Chart 2 illustrates that the fatality rate by country varies substantially.  55% of the countries currently have a rate of less than 2% with 21% reporting no fatalities at all based on the date of the analysis. 7% of the countries had a fatality rate of greater than 11% including the European countries of France (17%), Belgium (14%), United Kingdom and Italy (13%) and Netherlands (11%).

The tremendous variability in fatality rate by countries provides additional confirmation that there is something other than the virus itself that is a threat to health.  Why is the fatality rate in the majority of countries so low and in others so high?  What can we learn from those countries with such a low rate?

Of the 209 countries that reported confirmed cases we see that 35% of the countries have less than 100 cases and 28% have between 100 and 999 cases. Chart 4 also shows that only 3% or 6 countries have over 100,000.

What this indicates is that, generally speaking, the majority of countries have been able to control the spread of COVID-19 quite well.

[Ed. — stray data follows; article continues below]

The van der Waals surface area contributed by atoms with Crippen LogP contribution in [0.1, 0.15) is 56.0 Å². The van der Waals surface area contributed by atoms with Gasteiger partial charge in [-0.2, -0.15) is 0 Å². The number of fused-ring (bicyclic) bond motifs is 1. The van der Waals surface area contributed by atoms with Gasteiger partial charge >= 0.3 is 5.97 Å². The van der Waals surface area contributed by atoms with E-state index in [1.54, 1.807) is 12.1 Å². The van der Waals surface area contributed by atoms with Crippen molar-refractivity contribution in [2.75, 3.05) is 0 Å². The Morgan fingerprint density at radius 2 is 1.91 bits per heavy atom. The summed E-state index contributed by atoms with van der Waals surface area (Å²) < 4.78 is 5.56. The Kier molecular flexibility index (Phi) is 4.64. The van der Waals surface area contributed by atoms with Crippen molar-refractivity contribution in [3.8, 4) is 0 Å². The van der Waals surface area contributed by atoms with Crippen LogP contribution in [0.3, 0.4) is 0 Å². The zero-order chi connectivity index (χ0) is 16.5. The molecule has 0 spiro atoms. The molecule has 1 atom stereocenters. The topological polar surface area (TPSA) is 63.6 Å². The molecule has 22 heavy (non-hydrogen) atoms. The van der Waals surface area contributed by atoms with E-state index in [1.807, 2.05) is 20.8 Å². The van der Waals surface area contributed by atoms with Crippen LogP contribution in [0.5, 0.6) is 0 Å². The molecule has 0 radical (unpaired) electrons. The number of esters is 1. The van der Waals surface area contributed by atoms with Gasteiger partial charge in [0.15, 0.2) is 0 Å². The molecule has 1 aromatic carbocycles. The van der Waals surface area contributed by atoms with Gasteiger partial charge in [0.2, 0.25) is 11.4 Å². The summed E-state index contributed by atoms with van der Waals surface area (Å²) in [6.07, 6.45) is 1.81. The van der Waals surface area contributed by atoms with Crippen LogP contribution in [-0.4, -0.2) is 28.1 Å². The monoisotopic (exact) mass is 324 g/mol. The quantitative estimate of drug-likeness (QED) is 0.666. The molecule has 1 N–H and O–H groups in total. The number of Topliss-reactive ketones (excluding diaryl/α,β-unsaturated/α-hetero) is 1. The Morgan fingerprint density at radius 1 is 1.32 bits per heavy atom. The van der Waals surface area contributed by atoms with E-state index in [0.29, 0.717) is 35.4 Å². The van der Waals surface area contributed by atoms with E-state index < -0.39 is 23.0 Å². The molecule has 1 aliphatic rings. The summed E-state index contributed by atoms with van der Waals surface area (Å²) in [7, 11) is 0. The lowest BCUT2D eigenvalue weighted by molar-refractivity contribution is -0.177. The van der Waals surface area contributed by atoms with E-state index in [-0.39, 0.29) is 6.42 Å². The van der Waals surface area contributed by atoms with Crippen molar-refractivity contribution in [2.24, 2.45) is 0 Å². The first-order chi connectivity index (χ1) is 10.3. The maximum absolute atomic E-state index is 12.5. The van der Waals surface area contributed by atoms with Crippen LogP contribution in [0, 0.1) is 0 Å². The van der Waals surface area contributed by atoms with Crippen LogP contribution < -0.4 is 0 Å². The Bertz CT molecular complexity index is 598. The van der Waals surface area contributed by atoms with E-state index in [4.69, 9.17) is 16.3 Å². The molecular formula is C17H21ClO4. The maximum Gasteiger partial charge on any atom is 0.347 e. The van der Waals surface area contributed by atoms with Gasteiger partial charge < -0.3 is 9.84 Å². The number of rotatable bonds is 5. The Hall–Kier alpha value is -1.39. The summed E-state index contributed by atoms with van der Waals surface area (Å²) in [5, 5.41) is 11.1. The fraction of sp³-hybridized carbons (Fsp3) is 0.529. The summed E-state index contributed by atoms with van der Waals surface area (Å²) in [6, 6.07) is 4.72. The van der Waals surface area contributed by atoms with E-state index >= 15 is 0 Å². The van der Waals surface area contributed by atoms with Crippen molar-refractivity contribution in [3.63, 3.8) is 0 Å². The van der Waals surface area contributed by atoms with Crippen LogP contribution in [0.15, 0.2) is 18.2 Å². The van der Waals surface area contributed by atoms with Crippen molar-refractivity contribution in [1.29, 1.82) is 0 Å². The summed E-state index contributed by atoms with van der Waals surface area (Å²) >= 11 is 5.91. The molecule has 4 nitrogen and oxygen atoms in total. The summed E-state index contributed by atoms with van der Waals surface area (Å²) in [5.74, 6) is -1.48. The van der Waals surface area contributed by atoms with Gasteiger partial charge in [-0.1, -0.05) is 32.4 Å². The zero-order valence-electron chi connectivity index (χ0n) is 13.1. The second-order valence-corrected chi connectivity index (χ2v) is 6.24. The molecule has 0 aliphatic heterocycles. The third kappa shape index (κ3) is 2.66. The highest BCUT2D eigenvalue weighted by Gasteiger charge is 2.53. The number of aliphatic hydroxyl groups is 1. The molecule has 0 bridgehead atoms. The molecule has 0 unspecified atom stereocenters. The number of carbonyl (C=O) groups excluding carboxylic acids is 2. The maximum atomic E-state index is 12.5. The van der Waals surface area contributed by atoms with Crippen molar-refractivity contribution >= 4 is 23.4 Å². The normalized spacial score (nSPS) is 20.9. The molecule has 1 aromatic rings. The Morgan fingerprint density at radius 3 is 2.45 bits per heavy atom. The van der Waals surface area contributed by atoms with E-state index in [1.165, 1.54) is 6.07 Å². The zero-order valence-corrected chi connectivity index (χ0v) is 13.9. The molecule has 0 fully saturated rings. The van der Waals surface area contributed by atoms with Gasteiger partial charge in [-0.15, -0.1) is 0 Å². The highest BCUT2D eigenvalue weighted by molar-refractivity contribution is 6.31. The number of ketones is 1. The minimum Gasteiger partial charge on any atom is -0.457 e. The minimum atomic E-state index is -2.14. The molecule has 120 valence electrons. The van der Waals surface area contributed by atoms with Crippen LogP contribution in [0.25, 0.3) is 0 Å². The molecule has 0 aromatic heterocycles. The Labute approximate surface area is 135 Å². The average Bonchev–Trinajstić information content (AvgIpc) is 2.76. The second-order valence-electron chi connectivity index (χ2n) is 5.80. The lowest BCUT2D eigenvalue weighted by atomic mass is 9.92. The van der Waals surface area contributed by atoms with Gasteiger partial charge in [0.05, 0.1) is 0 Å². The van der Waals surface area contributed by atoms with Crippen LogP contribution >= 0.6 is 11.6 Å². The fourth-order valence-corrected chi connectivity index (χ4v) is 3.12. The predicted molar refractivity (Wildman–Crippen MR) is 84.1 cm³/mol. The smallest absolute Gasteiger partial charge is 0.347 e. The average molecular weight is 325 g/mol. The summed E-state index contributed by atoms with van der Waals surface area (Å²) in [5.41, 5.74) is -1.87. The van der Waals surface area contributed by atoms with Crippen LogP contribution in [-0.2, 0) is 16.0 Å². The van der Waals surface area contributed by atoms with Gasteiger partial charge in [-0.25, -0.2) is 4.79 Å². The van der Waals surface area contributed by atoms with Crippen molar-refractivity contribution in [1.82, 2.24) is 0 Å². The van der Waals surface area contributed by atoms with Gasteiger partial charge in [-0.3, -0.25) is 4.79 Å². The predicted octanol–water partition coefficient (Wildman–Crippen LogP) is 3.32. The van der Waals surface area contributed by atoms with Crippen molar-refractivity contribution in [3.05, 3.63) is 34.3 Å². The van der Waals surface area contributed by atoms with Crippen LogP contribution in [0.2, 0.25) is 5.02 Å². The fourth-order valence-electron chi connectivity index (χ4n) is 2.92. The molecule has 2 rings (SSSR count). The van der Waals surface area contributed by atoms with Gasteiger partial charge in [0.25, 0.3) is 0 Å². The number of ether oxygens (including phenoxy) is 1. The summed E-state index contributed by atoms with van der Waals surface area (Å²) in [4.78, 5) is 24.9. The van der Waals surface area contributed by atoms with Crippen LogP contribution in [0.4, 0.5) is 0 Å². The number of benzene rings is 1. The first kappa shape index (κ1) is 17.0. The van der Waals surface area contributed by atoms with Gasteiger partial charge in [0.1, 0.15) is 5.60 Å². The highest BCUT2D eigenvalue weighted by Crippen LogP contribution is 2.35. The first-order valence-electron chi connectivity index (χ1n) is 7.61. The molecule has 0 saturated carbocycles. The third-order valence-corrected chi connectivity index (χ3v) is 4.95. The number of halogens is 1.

Chart 3: Death Rate Based on Number of Confirmed Cases
Chart 3 indicates that the fatality rate is highest in those countries with the most number of cases.  In those countries with less than 10,000 cases the fatality rate is quite consistent at around 3.3%.

When we look closer that the numbers it is not that black and white. Of the countries that have more than 100,000 confirmed cases of COVID-19, the fatality rate ranges from 3% in Germany, 5% in the United States, 10% in Spain, 13% in Italy and the United Kingdom and 17% in France.

If it was simply, the higher the number of cases the higher the fatality rate, why is there such a range? Is this because of hospital capacity?  Is it associated with population density?  To what degree does the age of the population in those countries impact the outcome? What other health factors are impacting the outcome?  What else needs to be considered.